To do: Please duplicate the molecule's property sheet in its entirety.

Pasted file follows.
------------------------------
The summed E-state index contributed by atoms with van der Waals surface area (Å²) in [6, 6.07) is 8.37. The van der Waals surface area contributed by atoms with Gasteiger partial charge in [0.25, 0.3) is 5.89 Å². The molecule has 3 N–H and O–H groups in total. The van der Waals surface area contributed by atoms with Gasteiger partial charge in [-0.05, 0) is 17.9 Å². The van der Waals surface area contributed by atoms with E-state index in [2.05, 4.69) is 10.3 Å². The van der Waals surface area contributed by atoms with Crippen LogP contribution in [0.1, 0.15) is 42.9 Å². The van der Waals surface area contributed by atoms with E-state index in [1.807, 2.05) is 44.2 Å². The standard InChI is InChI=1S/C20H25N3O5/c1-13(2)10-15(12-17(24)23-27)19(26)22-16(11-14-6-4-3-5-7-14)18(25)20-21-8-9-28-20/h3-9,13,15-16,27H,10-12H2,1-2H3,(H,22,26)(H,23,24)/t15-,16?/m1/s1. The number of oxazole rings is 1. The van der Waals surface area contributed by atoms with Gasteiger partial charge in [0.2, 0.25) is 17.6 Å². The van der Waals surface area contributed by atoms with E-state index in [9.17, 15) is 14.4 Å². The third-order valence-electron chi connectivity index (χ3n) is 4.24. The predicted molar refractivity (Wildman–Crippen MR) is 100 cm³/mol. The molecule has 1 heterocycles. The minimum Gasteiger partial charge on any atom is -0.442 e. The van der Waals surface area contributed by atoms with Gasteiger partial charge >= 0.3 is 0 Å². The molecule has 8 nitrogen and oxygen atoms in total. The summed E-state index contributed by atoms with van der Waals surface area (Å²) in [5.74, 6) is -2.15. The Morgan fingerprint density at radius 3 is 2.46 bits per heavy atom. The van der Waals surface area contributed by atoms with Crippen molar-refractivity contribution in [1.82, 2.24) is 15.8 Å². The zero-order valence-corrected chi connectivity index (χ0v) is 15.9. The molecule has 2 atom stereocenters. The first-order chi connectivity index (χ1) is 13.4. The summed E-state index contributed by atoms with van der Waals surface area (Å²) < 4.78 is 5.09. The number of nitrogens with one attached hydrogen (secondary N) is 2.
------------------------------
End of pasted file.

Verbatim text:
The summed E-state index contributed by atoms with van der Waals surface area (Å²) in [6, 6.07) is 8.37. The van der Waals surface area contributed by atoms with Gasteiger partial charge in [0.25, 0.3) is 5.89 Å². The molecule has 3 N–H and O–H groups in total. The van der Waals surface area contributed by atoms with Gasteiger partial charge in [-0.05, 0) is 17.9 Å². The van der Waals surface area contributed by atoms with E-state index in [2.05, 4.69) is 10.3 Å². The van der Waals surface area contributed by atoms with Crippen LogP contribution in [0.1, 0.15) is 42.9 Å². The van der Waals surface area contributed by atoms with E-state index in [1.807, 2.05) is 44.2 Å². The standard InChI is InChI=1S/C20H25N3O5/c1-13(2)10-15(12-17(24)23-27)19(26)22-16(11-14-6-4-3-5-7-14)18(25)20-21-8-9-28-20/h3-9,13,15-16,27H,10-12H2,1-2H3,(H,22,26)(H,23,24)/t15-,16?/m1/s1. The number of oxazole rings is 1. The van der Waals surface area contributed by atoms with Gasteiger partial charge in [0.2, 0.25) is 17.6 Å². The van der Waals surface area contributed by atoms with E-state index in [9.17, 15) is 14.4 Å². The third-order valence-electron chi connectivity index (χ3n) is 4.24. The predicted molar refractivity (Wildman–Crippen MR) is 100 cm³/mol. The molecule has 1 heterocycles. The minimum Gasteiger partial charge on any atom is -0.442 e. The van der Waals surface area contributed by atoms with Gasteiger partial charge >= 0.3 is 0 Å². The molecule has 8 nitrogen and oxygen atoms in total. The summed E-state index contributed by atoms with van der Waals surface area (Å²) in [5.74, 6) is -2.15. The Morgan fingerprint density at radius 3 is 2.46 bits per heavy atom. The van der Waals surface area contributed by atoms with Crippen molar-refractivity contribution in [1.82, 2.24) is 15.8 Å². The zero-order valence-corrected chi connectivity index (χ0v) is 15.9. The molecule has 2 atom stereocenters. The first-order chi connectivity index (χ1) is 13.4. The summed E-state index contributed by atoms with van der Waals surface area (Å²) < 4.78 is 5.09. The number of nitrogens with one attached hydrogen (secondary N) is 2.